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Access Type

WSU Access

Date of Award

January 2021

Degree Type


Degree Name



Biological Sciences

First Advisor

Joy Alcedo






August 2021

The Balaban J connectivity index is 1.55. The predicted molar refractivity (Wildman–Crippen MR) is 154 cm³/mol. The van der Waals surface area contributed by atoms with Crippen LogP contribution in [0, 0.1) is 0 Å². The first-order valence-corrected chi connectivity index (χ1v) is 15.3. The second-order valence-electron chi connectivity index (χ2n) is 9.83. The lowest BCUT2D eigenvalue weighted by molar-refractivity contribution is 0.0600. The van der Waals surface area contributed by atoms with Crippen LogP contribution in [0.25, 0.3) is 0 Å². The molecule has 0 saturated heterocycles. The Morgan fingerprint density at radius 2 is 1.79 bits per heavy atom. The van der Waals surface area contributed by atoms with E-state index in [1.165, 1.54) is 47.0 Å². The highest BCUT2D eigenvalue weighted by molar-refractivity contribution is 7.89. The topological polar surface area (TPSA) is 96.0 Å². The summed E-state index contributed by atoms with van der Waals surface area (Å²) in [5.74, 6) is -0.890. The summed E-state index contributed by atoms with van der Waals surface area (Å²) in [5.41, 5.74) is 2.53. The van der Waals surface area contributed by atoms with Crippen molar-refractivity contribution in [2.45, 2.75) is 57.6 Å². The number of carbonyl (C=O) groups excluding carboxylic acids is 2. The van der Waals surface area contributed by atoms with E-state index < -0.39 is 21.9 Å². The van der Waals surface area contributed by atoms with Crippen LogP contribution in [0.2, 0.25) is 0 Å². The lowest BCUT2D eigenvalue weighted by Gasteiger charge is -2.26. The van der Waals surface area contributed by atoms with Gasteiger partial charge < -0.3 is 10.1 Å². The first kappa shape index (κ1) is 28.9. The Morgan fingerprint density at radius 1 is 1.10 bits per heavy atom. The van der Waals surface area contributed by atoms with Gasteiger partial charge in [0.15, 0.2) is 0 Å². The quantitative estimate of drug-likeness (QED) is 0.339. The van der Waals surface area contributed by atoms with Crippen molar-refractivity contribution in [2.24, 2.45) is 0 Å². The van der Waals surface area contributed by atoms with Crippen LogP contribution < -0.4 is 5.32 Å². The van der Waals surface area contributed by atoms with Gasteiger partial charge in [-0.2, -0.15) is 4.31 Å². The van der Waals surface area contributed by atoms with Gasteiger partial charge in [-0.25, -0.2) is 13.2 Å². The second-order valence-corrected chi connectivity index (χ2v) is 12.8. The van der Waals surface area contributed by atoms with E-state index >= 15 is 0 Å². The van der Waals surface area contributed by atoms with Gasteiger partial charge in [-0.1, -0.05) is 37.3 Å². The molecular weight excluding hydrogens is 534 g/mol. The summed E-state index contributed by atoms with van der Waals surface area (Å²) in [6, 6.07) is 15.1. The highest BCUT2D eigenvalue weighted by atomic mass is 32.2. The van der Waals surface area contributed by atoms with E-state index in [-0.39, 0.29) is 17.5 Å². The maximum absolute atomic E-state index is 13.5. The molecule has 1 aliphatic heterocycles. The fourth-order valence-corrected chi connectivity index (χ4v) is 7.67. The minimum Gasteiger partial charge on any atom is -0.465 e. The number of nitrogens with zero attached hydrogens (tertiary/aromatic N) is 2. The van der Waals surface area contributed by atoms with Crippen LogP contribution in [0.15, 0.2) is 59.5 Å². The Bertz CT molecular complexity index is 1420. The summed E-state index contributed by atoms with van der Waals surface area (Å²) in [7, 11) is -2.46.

Advisor: Dr. Joy Alcedo Major: Biological Sciences Degree: Doctor of Philosophy Both diet and bacterial microbiome modulate insulin signaling, which regulates key physiological processes that are important for survival. However, the mechanisms through which diet and the microbiome modulate insulin signaling remain unclear. To understand these mechanisms, I turned to the nematode worm C. elegans, whose diet consists of different types of bacteria. Like humans and other animals, C. elegans has to modulate its responses to its diet and to bacteria to optimize its survival. Because C. elegans is highly tractable to genetics and exhibits a large degree of conservation with other animals, including humans, C. elegans is an excellent model organism in which to explore both dietary influences on physiology and bacteria-host relationships. To study how bacterial diet affects C. elegans physiology, I measured the survival of C. elegans fed two E. coli strains—the B type OP50 and the K-12 type CS180. Wild-type C. elegans fed OP50 has a higher rate of early deaths compared to C. elegans fed CS180. These early deaths on OP50 depend on swollen pharynges (P-deaths), and worms fed CS180 are largely resistant to P-deaths. Since P-deaths are characterized by bacterial accumulation in the pharynx, this suggests that bacterial cue(s) present in OP50, but not in CS180, promote P-deaths. I have identified that at least one of these cues involves the lipopolysaccharide (LPS) structure of the bacteria. Since I found that a reduction in the animal’s insulin receptor daf-2 activity leads to fewer P-deaths on both bacterial diets, this indicates that wild-type insulin receptor signaling promotes P-deaths in a bacterial type-independent manner. Thus, to define the molecular mechanisms that mediate the bacterial type-dependent effects on C. elegans P-deaths, I focused on the C. elegans strain QZ58, which has been shown to increase early survival on OP50, but not on CS180. QZ58 carries mutations in the neuropeptide neuromedin U receptor nmur-1 and the scaffold protein filamin-2 (fln-2), which suggests nmur-1 and/or fln-2 as candidate modulators of P-deaths in response to bacterial food types. I showed that loss of nmur-1 alone leads to increased P-deaths on OP50, but not on CS180, which implies that wild-type nmur-1 inhibits P-deaths in a bacterial diet-dependent manner. In contrast, loss of fln-2 alone leads to fewer P-deaths on OP50 and, to a lesser extent, on CS180, which indicates that wild-type fln-2 promotes P-deaths in response to certain bacterial food sources. Interestingly, however, nmur-1 facilitates an opposite response when daf-2 has reduced activity, where loss of nmur-1 in a daf-2 reduction-of-function mutant background now leads to a further reduction in P-deaths. The opposing effects of nmur-1, which are both bacterial type-dependent, are also dependent on the insulin pathway effector daf-16, which encodes a FOXO transcription factor. Together these suggest that NMUR-1 ensures that the insulin pathway signals at the appropriate level to promote pharyngeal health and optimal survival in response to specific bacteria. On the other hand, the P-death-related effects of fln-2 do not depend on insulin signaling or any of the major C. elegans immunity pathways, which suggests that multiple pathways regulate the animal’s pharyngeal health. The control of host responses to bacteria and/or its diet is crucial for a healthy lifespan. The fine-tuning of these responses become more crucial over the course of aging, where the host develops increased susceptibility to infection, like in the case of P-deaths. Insulin signaling would be an important pathway to fine-tune, since it plays important roles in metabolism, immunity, and other diverse processes, like development, reproduction, and aging. Insulin pathway over- or underactivity will significantly impact an organism’s survival. Thus, elucidating the modulation of insulin signaling is going to be crucial in understanding how animals react and adapt to their changing environments.

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